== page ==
Diamond: let's not forget his achievements
“Bob Diamond has no option; he has to go,” I wrote at the end of last week after the Libor fixing scandal claimed its first victim: Barclays. I took no pleasure in saying so, however, because Diamond is one of the titans of the global investment banking industry; a pioneer, an innovator, a hugely energetic builder of businesses.
On a more personal note, he’s also an affable and charismatic individual who’s been gracious with his time with me over the 10-plus years I’ve known him and who’s taught me a lot about the industry on which he’s expended so much personal passion.
His departure from Barclays is unlikely to be the end of his involvement with banking. And that’s a good thing. To have the industry lose one of its greatest talents would be a tragedy. So why, then, did I suggest he should go? Not because I felt he had any personal involvement in or knowledge of any rate fixing (of course I have no idea); more because I felt the CEO had a responsibility to accept symbolic culpability as the outrage expressed over it grew, as the political backlash built, and ahead of a potentially messy investigation into interest-rate swap mis-selling.
Because of his evangelical dedication to the cause and his sheer drive, over the next few years, he transformed what had become known as Barclays Capital into probably the world’s fastest growing investment bank in the world in revenue, profit and market share.
I know the story’s been told over and over, but it’s worth remembering what Diamond achieved at Barclays in the 16 years he was there. Following very senior stints at CSFB and Morgan Stanley, Diamond joined the-then BZW in 1997.
At the time, BZW represented the rump of Barclays Bank’s failed investment banking ambitions. The bank had sold its equities and advisory business and as I wrote when Barclays won IFR’s 2004 Bank of the Year: “when Diamond joined the firm … he came to an operation that had trashed its issuer and institutional client relationships, and blown up its advisory network.”
Making a virtue out of necessity, Diamond set about building a debt-only investment bank. Because of his evangelical dedication to the cause and his sheer drive, over the next few years, he transformed what had become known as Barclays Capital into probably the world’s fastest growing investment bank in the world in revenue, profit and market share.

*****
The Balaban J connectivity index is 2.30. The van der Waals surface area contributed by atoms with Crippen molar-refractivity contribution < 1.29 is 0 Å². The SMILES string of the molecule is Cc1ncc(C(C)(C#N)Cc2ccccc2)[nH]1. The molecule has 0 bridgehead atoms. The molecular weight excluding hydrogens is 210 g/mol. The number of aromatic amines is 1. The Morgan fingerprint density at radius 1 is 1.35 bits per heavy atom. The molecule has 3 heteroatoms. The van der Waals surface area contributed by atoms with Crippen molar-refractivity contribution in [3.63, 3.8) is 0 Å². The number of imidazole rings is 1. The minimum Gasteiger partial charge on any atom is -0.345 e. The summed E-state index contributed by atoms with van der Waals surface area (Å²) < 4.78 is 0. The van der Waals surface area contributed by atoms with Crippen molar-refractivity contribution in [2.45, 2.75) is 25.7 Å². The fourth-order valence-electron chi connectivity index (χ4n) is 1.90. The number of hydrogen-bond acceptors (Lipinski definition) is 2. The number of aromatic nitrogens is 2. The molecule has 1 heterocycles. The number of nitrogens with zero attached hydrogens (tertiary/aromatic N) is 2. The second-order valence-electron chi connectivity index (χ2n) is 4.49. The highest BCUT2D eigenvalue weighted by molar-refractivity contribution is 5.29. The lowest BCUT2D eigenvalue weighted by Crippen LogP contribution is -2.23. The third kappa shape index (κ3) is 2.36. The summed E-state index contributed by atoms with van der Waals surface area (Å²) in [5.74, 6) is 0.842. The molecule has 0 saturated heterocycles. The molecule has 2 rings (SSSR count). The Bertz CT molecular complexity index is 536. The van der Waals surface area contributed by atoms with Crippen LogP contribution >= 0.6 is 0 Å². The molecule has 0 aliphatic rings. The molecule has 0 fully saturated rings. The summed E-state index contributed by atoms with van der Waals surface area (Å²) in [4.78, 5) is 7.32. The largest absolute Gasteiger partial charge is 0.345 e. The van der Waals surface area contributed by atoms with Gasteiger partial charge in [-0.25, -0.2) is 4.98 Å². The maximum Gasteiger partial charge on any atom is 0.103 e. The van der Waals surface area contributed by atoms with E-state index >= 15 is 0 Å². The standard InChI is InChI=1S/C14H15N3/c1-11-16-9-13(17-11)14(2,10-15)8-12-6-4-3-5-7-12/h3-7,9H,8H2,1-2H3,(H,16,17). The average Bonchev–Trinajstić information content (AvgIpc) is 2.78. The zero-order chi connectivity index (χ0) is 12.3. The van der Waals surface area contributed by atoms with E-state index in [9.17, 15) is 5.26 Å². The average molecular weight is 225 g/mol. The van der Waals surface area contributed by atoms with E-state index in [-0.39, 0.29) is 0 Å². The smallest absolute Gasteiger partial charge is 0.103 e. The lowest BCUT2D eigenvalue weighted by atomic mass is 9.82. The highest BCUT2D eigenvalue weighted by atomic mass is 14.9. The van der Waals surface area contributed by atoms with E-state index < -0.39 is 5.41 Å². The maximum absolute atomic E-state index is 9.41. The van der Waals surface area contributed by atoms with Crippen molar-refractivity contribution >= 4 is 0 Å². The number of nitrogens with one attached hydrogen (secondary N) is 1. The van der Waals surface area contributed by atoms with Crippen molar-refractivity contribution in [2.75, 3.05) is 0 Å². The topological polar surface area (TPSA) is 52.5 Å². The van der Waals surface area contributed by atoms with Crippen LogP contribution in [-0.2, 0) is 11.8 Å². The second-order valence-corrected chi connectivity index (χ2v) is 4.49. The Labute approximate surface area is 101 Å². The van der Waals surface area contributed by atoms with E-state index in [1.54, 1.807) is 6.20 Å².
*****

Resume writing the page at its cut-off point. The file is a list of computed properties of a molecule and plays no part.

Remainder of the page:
Back on the map
More to the point – and UK politicians take note – in doing so he almost single-handedly put the UK back on the investment banking map as his integrated debt advisory, risk management solutions and debt financing house moved up the ranks and the model found traction with clients and counterparties.
The transition to full-service investment bank with equities and M&A would only come when Barclays acquired Lehman Brothers’ US business in 2009. For the first time, that gave Diamond a huge opportunity to go head-to-head on a like-for-like basis with the industry behemoths.
Taking the best from the Lehman side and melding it with the best from the Barclays side, Diamond added talent across the franchise so that by the end of 2011, he could justifiably lay claim to having masterminded the creation of one of the leading go-to investment banks in the world – and IFR’s 2011 Bank of the Year.
But was Diamond’s elevation to the group CEO job a step too far for someone who’d spent his entire career in and around dealing rooms and in wholesale finance? This is the key question. Back in March 2011, I wrote a blog entitled: “Follow my leader in investment banking”.
About Diamond, I wrote: “One key issue is whether people with a background in trading or investment banking are cut out to run brand-name broad banking franchises that span retail, consumer and small business banking as well as investment banking and global markets. Banks are part and parcel of the social fabric and framework of the communities they serve, and that brings with it a range of responsibilities and accountabilities that are unknown in investment banking or trading.
“I’m not sure if it’s a good fit. It’s early days for Bob Diamond. An extremely charismatic individual, Diamond by the same token doesn’t suffer fools gladly and is not a man of unlimited patience. His career of over 30 years in the business has been spent in the rarefied confines of wholesale/institutional trading … a cut-throat dog-eat-dog world that has defined his world view. It didn’t take long for MPs to puncture his cheerful demeanour with their relentless baiting at the Treasury Select Committee hearing in January . He inhabits a different world now and it’s by no means certain if he’ll put up with it or if it will put up with him.”
I’m not sure if Diamond’s departure was driven by former or the latter but the latest events have certainly been the outcome of two worlds colliding. Maybe we’ll get a better sense of which way round it was that when he testifies before the Treasury Select Committee.